The present paper concerns with the way how the congenitally blinds perceive tactually the compound figures in which two or more kinds of simple geometrical contour-figures are overlapped. In the first Experiment, the congenitally blinds were presented with sixteen overlapped contour-figuers (see Fig. 3), and asked to touch and scan freely each of them and to report what kinds of figures could be found there. The results obtained are as follows; In general, the blinds perceive these compound figures in the different manner from that of the adults with normal sight. While the normal sees a compound figure as that consisting of two or more simple, relatively large figures (in a way, called α-type segregation for convenience), the congenitally blinds perceive tactually it as though it consists of many fragmental parts (in another way, called non-α type segregation) (see Figs. 4, 5 & 6). In Experiment II, the adults with normal sight, closing their eyes, were presented with those compound figures and required to perceive them tactually; it was found that α-type segregation comes out almost always in their tactual perceiving of the overlapped figures. In Experiment II a, the same kind of compound figures were presented to those who had acquired blindness. Mostly those subjects attained to recognize the compound figures in the similar manner as that of the normal (see Table 2). From these results, further explorations of what psychological factors had brought about these differences in types of segregations were demanded. In order to determine if the subject with normal sight can always attain to α-type segregation in even tactile-motor perceiving, younger children with normal sight were used as subjects in Experiment III. Various kinds of non α-type segregation was found to come out (as shown in Table 3). It therefore seems that normal sight and visual experiences are not necessarily sufficient conditions which generate the attainment of α-type segregation. Experiments IVa and IVb were designed to examine whether or not non-α type segregation is obtained, only when a compound figure is perceived through tactilemotor system. Younger children were required to recognize stimulus-figures by peeping them through the tiny hole cut in the center of a sheet of black paper and to report what figures were hidden under the black paper. It was found that non-α type segregation would be obtained in such a situation as described, even when scanned by sight (see Fig. 10). It therefore seems not only that non-α type segregation is not specific to tactual space, but also that α-type segregation would be obtained in tactual space per se. The final series of Experiments was planned to examine if the congenitally blind's non-α type segregation could be disorganized under the following conditions; (1) where a compound figure is presented in such a stimulus context as shown in Fig. 12 (Exp. Va), (2) where size of a compound figure is varied (Exp. Vb), (3) where new kind of a compound figure consisting of complete and uncomplete figures is presented (Exp. Vc), and (4) where one of the overlapping figures is made of noticeably different contour-line from anothers (Exp. Vd, Ve). Results of these Experiments showed that the congenitally blind's segregation, non-α type ones, was weakened, though slightly. It was discussed that further study on what determines α-type segregation would be needed.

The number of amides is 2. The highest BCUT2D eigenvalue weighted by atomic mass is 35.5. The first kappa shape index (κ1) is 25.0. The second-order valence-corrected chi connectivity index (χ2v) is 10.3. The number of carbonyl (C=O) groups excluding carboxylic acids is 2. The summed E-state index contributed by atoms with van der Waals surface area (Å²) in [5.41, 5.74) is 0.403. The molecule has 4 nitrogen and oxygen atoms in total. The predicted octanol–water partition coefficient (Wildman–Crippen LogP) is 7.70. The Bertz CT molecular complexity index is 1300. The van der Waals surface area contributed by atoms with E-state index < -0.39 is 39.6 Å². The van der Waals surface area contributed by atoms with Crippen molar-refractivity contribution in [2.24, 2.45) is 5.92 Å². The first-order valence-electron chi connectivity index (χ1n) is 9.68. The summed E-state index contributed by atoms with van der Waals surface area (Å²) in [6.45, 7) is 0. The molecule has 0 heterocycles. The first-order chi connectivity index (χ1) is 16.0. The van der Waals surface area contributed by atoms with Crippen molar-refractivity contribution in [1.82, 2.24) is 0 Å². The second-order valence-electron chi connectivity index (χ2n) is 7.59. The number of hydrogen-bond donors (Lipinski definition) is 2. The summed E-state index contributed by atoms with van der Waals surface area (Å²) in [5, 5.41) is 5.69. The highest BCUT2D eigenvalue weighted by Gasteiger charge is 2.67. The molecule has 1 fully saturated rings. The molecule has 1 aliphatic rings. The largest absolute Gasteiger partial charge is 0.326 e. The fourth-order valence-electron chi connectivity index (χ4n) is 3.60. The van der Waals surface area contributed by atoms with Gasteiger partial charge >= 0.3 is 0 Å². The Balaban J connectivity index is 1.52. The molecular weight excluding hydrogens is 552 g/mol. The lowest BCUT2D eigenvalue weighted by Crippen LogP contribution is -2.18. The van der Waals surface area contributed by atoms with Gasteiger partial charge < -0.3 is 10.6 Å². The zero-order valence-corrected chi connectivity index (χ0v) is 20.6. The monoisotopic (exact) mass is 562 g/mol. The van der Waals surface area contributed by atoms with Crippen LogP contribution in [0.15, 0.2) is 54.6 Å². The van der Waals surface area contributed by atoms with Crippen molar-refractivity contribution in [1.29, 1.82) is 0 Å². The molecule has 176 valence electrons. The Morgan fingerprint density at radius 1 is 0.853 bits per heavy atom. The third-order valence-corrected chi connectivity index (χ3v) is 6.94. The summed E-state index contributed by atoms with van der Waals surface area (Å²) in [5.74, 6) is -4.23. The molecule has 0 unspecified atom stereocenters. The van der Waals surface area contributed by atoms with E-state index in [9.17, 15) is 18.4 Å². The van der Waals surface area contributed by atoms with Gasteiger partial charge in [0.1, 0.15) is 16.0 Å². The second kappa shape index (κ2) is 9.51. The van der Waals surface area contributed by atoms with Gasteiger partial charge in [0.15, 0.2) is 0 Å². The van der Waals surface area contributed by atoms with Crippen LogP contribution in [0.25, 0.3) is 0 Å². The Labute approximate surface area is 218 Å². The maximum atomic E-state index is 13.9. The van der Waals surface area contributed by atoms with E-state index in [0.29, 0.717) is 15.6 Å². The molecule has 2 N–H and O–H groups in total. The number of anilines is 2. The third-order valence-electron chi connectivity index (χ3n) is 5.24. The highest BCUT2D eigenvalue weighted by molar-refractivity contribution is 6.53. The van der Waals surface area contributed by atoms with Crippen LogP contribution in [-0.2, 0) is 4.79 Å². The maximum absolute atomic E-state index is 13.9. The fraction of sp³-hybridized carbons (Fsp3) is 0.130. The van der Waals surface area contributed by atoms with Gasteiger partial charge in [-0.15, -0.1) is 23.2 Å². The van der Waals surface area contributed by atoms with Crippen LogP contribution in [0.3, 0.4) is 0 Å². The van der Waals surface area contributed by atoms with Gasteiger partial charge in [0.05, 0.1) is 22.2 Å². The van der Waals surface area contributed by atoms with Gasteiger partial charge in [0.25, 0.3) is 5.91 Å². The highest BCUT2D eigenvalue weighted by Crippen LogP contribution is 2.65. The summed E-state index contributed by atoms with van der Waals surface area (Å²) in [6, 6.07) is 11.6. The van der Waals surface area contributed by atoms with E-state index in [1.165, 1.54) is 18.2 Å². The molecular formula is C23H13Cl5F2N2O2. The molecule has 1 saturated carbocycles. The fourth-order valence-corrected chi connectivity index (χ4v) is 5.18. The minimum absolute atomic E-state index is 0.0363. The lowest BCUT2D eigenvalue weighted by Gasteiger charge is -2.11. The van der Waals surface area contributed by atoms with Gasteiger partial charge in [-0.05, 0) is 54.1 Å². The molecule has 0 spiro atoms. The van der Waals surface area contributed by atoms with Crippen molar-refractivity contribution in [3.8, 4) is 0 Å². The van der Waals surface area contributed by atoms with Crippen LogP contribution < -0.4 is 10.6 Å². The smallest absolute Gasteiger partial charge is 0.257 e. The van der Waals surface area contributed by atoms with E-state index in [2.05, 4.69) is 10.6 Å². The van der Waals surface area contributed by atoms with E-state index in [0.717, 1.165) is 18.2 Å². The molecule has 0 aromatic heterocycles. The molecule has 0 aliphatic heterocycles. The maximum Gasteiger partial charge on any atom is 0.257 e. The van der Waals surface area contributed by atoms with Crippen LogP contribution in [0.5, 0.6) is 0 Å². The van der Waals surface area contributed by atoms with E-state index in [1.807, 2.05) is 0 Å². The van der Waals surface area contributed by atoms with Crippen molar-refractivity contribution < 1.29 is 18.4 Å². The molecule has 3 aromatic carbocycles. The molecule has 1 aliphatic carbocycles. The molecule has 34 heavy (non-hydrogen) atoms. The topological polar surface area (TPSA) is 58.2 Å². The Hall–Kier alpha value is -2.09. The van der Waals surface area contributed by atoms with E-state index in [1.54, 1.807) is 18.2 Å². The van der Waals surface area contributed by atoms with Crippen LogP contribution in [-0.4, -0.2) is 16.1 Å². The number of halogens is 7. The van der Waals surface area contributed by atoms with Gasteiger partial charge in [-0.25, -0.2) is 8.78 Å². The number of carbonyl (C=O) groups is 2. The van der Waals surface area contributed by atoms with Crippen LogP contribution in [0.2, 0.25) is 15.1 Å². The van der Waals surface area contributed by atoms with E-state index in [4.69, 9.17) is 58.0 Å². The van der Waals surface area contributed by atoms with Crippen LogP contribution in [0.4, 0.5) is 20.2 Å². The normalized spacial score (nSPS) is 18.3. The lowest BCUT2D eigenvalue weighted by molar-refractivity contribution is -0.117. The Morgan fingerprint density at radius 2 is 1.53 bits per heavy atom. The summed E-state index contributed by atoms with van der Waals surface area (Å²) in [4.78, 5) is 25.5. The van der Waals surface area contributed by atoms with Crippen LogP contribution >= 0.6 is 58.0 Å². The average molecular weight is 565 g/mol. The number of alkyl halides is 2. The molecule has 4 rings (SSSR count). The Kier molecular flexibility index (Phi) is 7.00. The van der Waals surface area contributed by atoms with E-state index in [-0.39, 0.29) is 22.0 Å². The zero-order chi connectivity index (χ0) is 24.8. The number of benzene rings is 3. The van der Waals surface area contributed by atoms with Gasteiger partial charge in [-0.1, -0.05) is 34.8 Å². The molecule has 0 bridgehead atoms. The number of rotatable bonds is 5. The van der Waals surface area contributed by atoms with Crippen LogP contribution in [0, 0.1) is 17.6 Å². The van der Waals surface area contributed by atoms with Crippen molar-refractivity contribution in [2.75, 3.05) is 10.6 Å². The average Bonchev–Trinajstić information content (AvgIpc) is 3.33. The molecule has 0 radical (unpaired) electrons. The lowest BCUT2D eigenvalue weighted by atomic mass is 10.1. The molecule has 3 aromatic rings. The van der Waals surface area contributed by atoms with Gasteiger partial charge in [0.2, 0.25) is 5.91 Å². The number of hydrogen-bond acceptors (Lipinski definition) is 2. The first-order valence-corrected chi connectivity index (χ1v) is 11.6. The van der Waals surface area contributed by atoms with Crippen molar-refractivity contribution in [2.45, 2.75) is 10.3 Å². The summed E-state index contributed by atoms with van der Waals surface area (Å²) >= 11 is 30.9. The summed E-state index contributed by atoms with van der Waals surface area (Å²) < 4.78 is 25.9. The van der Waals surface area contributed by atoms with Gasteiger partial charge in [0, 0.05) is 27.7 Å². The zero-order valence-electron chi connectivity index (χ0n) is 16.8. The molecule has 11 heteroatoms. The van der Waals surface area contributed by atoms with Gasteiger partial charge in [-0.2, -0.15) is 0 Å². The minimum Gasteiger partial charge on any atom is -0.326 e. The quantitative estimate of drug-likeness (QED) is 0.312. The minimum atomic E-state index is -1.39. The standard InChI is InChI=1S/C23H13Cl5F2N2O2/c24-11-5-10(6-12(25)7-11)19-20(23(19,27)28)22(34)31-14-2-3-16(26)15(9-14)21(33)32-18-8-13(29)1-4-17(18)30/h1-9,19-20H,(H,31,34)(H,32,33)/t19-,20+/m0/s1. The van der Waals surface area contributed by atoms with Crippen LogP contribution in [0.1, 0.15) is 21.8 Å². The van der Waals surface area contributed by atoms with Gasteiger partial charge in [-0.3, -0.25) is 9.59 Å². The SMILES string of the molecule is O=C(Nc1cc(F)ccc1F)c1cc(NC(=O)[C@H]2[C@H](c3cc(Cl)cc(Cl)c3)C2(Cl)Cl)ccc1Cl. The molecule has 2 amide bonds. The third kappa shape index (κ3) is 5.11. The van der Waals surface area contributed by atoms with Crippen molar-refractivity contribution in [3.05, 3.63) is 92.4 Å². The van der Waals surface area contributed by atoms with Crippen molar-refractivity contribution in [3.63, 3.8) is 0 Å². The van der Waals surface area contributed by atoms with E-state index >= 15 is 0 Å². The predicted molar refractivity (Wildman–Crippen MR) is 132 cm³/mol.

It is generally acknowledged that a child suffering from cerebral palsy shows many kinds of motor disorders. The auther introduces the novel term “unit motion” to describe the characteristics of motion in child and to analyze the essentials of crippled motion. Unit motion is the term applied to the simplest motion of human being which is a specific unit of one-way motion (stretching, bending, etc.), and covers the whole range of the trajectory of a part of joint (shoulder, elbow, wrist, etc.). The purpose of this study was to investigate unit motion in children with cerebral palsy: It was designed to examine the relationship between one motion part of the body and the other and to study a developmental tendency of crippled motion to find some characteristic of unit motion by means of factor analysis. The measure used in this study was the unit motion test, consisting of 72 items, which was devised by the author. A unit motion was to be evaluated from two aspects: motor ability and muscular tension. A six-point scale for motor ability was constructed, ranging from “very hard to move by one-self” (1 point) to “very smooth” (6 points). The grade in the test of muscular tension was also 6 points, ranging from “over tension” (1 point) to “adequate” (6 points). Subjects were 126 children, aged from 3 to 19 years old (70 males and 50 females). Based on the subject's score, the items were intercorrelated to form a 72×72 correlation matrix. A statistically significant correlation was found between (1) left and right parts; shoulder, arm, elbow, thigh, knee, (2) the upper and the lower limbs; shoulder, arm, elbow, trunk, hip, thigh, knee, (3) shoulder, arm and elbow, (4) trunk, hip, thigh and knee, (5) left (right) wrist and left (right) fingers, (6) left (right) ankle and left (right) toes. (7) Mouth, breast, tongue and neck were each correlated too. (8) Eyes had no significant parts. The Varimax method of factor analysis was applied to the correlation matrix based on 72 items, and three factors were extracted. The nature of these factors may be summarized as follows: Factor 1 is interpreted as the abilities of “Speech”. Factor 2 represents the abilities of “Body locomotion”. And the items loaded with Factor 3 are related to the abilities of “Manipulation”. Subjects were divided by motor and tension total scores in to a high ability group, a middle ability group and a low ability group. When applied to the subjects of each group, the factor score showed differences. It was found that Factor 2 was lower than other two factors for all groups: Body locomotion is more difficult than Speech or Manipulation. Tension scores showed a tendency to decrease with age: The more the age of a child increases, the more difficult the usage of muscular tension becomes.